Perceptions of Integrated Experiential Learning of Graduate Marketing Students
Graduate Marketing Courses
Theory and practice of education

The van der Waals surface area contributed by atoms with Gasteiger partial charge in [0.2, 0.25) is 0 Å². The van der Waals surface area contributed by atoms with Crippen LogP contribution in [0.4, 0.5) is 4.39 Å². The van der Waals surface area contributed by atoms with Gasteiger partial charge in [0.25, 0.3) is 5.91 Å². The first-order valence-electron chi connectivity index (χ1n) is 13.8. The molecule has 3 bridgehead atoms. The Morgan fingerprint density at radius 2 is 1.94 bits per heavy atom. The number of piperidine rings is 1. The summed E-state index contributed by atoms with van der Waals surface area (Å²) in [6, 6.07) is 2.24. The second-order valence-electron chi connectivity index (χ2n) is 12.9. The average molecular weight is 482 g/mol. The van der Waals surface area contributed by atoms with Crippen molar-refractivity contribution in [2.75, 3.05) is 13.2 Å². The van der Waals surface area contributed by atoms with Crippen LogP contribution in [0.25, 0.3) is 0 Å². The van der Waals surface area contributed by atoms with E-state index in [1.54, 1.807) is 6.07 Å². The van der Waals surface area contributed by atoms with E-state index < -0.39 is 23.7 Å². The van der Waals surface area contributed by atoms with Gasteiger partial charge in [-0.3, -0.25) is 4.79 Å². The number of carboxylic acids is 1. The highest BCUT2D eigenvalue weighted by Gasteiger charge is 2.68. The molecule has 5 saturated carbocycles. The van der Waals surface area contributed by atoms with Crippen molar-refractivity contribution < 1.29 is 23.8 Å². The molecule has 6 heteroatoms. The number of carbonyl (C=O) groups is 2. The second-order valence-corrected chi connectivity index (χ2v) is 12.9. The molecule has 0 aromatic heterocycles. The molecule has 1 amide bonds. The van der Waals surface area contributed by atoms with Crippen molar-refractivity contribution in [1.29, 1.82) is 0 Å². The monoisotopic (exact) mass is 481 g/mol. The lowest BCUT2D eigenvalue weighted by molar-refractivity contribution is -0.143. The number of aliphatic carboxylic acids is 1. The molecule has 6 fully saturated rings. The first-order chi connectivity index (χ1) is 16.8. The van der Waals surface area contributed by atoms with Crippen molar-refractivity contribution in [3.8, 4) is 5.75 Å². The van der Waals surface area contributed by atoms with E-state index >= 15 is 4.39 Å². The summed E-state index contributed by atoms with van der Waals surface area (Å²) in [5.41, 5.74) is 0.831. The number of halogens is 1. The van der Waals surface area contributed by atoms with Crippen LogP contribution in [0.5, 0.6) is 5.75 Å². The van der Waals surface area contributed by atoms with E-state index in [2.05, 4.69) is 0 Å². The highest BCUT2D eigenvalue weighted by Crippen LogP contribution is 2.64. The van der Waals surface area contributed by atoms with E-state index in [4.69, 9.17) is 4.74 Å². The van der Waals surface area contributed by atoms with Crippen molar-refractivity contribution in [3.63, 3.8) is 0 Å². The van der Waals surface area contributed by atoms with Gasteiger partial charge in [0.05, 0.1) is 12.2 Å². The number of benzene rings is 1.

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AbstractExperiential learning projects have become a mainstay of a multitude of undergraduate business courses as they allow students to apply theoretical knowledge to real-world issues. At the graduate level, the use of case studies is a primary teaching method, but one cannot fail to notice an increase in the interest and use of experiential learning projects and assignments. However, as more emphasis is placed on the practical application of theory across the marketing curricula, buttressed by accrediting agencies, the need for incorporating these experiential learning projects has become an integral part of many university curricula at both the graduate and undergraduate levels. While the inclusion of these projects has been in practice for some time, the ideal addition to these experiential elements is restricted to a single course. This study examines the impact of including an experiential learning project that was framed across two graduate courses for an individual client. This study adds to the existing knowledge by using a unique integrative approach, across two separate graduate marketing courses, providing students with a progressive real world experience over an extended period of consulting interaction and time. Student perceptions associated with the efficacy of this extended experiential learning exercise are also furnished.